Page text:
Optimum and Centralized Detection for Statistical MIMO Radar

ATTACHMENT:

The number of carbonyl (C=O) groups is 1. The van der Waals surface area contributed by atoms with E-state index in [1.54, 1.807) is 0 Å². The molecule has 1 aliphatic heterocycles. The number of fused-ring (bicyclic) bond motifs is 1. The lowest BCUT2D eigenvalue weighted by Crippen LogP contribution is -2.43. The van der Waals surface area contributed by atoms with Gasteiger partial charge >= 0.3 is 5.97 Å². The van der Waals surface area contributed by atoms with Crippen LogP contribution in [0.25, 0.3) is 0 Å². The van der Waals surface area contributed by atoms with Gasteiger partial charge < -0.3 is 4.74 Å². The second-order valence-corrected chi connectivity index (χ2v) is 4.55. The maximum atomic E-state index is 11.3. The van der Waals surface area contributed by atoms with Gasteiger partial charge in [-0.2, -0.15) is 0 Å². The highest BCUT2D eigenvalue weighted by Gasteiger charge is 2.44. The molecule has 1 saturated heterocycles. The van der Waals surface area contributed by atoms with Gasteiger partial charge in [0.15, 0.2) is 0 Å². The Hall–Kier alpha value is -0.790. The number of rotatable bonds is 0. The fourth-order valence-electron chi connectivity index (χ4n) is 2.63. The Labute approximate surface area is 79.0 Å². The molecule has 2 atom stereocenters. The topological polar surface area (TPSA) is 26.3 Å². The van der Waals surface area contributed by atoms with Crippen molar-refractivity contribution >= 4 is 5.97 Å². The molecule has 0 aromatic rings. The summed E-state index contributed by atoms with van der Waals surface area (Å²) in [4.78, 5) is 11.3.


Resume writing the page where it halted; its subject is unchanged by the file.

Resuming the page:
Multiple Input Multiple Output (MIMO) radar is a new emerging radar technique developed recently. MIMO radar can exploit the spatial diversity of target scatterers in a variety of ways to extend the radar’s performance. This paper introduces the statistical MIMO radar concept and the method of receiving signal processing also is presented. The fundamental difference between statistical MIMO and other radar array systems is that the latter seek to maximize the coherent processing gain, while statistical MIMO radar capitalizes on the diversity of target scattering to improve radar performance. Compared to traditional phased-array radar, statistical MIMO radar can offer better parameter identifiability and higher resolution, better sensitivity to slowly moving targets, enable the direct applicability of adaptive techniques for effective interference and jamming suppression, and allow for much flexibility for transmit beam-pattern design and waveform optimization. Reaping the full benefit of the superior performance enabled by the statistical MIMO radar requires a novel design of its receive filters to minimize the impact of scatterers in nearby range bins on the received signals from the range bin of interest to minimize range compression problem by spacing the antenna elements at the transmitter and at the receiver such that the target angular spread is manifested. In this paper, we focus on the application of the target spatial diversity to improve detection performance. The optimal detector in the Neyman-Pearson sense is developed and analyzed for the statistical MIMO radar in case of stationary target. The performance improvement that can be achieved by the use of angular diversity in statistical MIMO radar is investigated. The results show that at high SNR values statistical MIMO radar provides great improvements of target detection performance over other types of array radars. Whereas, at low SNR values, phased array radar performs better than statistical MIMO radar. Finally, we present a number of numerical examples to demonstrate the effectiveness of the proposed approaches. Therefore, statistical MIMO radar can be applied to enhance radar resolution by allowing the measurement of one scatterer at a time.